Students will become informed users of the historical record of human resource use and of environmental change and stasis that is available from archaeological sites with emphasis on biological data from archaeological sites, the dynamic relationships between humans and their environments, and…

Methods of archaeometric analysis including chronometric and instrumental techniques. Absolute age dating and characterization of archaeological materials by physico-chemical analysis.

Students are introduced to the major concepts, methods, and issues in international development. The course focuses on pervasive rural and urban poverty, the disparity in wealth both between developing and developed countries and within individual countries, the increasing fragility…

Human osteology is the study of our bones. Osteology is relevant to disciplines that depend on detailed knowledge of the human body, e.g., forensic anthropology and paleoanthropology. Students will learn to identify and describe bones and use a comparative approach to understand their function…

Methods of archaeometric analysis including chronometric and instrumental techniques. Absolute age dating and characterization of archaeological materials by physico-chemical analysis.

Through readings, discussions, and research projects this course will try to confront what D.W. Meinig’s “central problem,” “Any landscape is comprised not only of what lies before our eyes but what lies inside our heads.”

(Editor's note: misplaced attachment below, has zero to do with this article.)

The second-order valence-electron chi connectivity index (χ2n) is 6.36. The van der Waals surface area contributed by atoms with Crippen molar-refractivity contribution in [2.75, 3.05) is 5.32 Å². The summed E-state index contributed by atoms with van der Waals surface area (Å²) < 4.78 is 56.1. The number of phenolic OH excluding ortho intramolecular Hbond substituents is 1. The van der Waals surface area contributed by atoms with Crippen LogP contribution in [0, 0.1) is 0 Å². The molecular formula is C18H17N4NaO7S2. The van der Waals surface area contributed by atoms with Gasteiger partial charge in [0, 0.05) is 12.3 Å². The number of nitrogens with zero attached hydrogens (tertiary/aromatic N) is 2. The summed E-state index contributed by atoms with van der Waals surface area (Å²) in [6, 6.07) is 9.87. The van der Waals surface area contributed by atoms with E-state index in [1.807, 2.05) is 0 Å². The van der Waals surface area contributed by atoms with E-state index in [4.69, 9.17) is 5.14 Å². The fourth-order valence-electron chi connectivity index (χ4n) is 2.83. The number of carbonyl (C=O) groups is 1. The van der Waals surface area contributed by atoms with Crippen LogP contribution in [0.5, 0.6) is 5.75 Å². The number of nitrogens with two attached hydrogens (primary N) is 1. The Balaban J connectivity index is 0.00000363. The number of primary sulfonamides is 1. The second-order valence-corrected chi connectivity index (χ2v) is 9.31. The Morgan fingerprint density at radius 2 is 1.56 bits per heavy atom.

Provides a broad overview of the history of cultural anthropology, from its beginnings in the Enlightenment to the present. We combine two approaches in this course: (1) an intellectual history approach, and (2) an approach that examines particular ethnographic accounts as exemplars of various…

Anthropology is the study of human diversity. Economics is the study of how people make decisions about resources. Economic anthropology examines the diversity of peoples' preferences, choices, behaviors, habits, activities, customs, and institutions relating to resources.

This introductory survey-level course in the field of modern underwater archaeology includes a study of prehistoric and early “historic” archaeological sites in Europe and North America. It will focus on ancient and indigenous watercraft as well as inundated habitation/specialized sites. This is…

Students will become informed users of the historical record of human resource use and of environmental change and stasis that is available from archaeological sites with emphasis on biological data from archaeological sites, the dynamic relationships between humans and their environments, and…

Methods of archaeometric analysis including chronometric and instrumental techniques. Absolute age dating and characterization of archaeological materials by physico-chemical analysis.

Human-environment interaction in anthropological perspective from the eighteenth century to the present.

The development of anthropological theory.

Human osteology is the study of our bones. Osteology is relevant to disciplines that depend on detailed knowledge of the human body, e.g., forensic anthropology and paleoanthropology. Students will learn to identify and describe bones and use a comparative approach to understand their function…

Methods of archaeometric analysis including chronometric and instrumental techniques. Absolute age dating and characterization of archaeological materials by physico-chemical analysis.

Basic concepts and principles of archaeology. Topics covered include history of archaeology, site formation processes, survey and excavation techniques, artifact typology and analysis, chronology, activity analysis, and general archaeological theory.